At one time,
the First Nation could only take six elk each year now it's
Roosevelt elk seen on Vancouver Island. The Kwakwak'awakw
First Nation is seeing major growth in the numbers of elk
in the herd near their territory. (photo by James Abbott -
For decades, the population of Roosevelt elk in the forests
near Campbell River, B.C., has struggled to remain viable, with
only a few animals made available for local First Nations to hunt.
But now, the herds are growing, which is providing a lot of
meat to the Kwakwak'awakw First Nation.
"The herds are substantially healthy. I believe that they
are going to grow," John Henderson, a wildlife officer and
vice chairman for the Kwakiutl District Council told All Points
West host Robyn Burns.
Henderson, a wildlife officer and vicec hairman for the Kwakiutl
District Council, says the number of elk his First Nation
can hunt has gone up from six to 101.
(photo by Keith Vass-CBC)
At one point, Henderson says, the Kwakwak'awakw First Nation
could only hunt six animals each year. This year, that number has
gone up to 101.
Henderson says that increase also means more responsibility
for the First Nation not only to hunt the elk responsibly,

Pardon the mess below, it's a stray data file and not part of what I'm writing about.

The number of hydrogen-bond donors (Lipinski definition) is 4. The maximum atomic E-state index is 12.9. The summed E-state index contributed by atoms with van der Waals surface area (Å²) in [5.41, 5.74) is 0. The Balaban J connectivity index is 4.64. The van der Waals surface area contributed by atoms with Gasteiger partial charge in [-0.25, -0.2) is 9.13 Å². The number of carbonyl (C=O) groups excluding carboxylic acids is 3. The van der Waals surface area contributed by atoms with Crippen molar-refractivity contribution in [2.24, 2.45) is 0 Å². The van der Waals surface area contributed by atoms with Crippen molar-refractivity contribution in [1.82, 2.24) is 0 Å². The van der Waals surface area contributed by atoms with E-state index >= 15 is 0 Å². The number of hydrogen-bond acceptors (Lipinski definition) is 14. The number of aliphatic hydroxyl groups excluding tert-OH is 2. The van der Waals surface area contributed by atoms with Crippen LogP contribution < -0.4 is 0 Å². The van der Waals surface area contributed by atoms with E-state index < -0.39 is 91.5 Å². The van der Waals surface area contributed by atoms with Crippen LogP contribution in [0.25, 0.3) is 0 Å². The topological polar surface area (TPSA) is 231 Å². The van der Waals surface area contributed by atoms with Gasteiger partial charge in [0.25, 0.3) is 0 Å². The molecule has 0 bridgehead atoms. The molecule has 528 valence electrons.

but to make sure future generations learn values of responsible
"We've got a lot of responsibility to follow in respect
to our ancestors. They've preserved the wildlife to the point we're
our young people need to take that responsibility
seriously to move on and move into the future," he said.
"We survive by the resources of the sea and the wildlife
atmosphere, which is out there. Not just elk, but all wildlife."
Henderson says the conservation success is due to a partnership
between First Nations, the provincial government, the Wildlife Stewardship
Council and even guide outfitters. He says these groups came together
after there was a realization of their shared responsibility for
Going forward, Henderson says he's hopeful that sense of shared
responsibility for the herd will keep the numbers at a healthy level.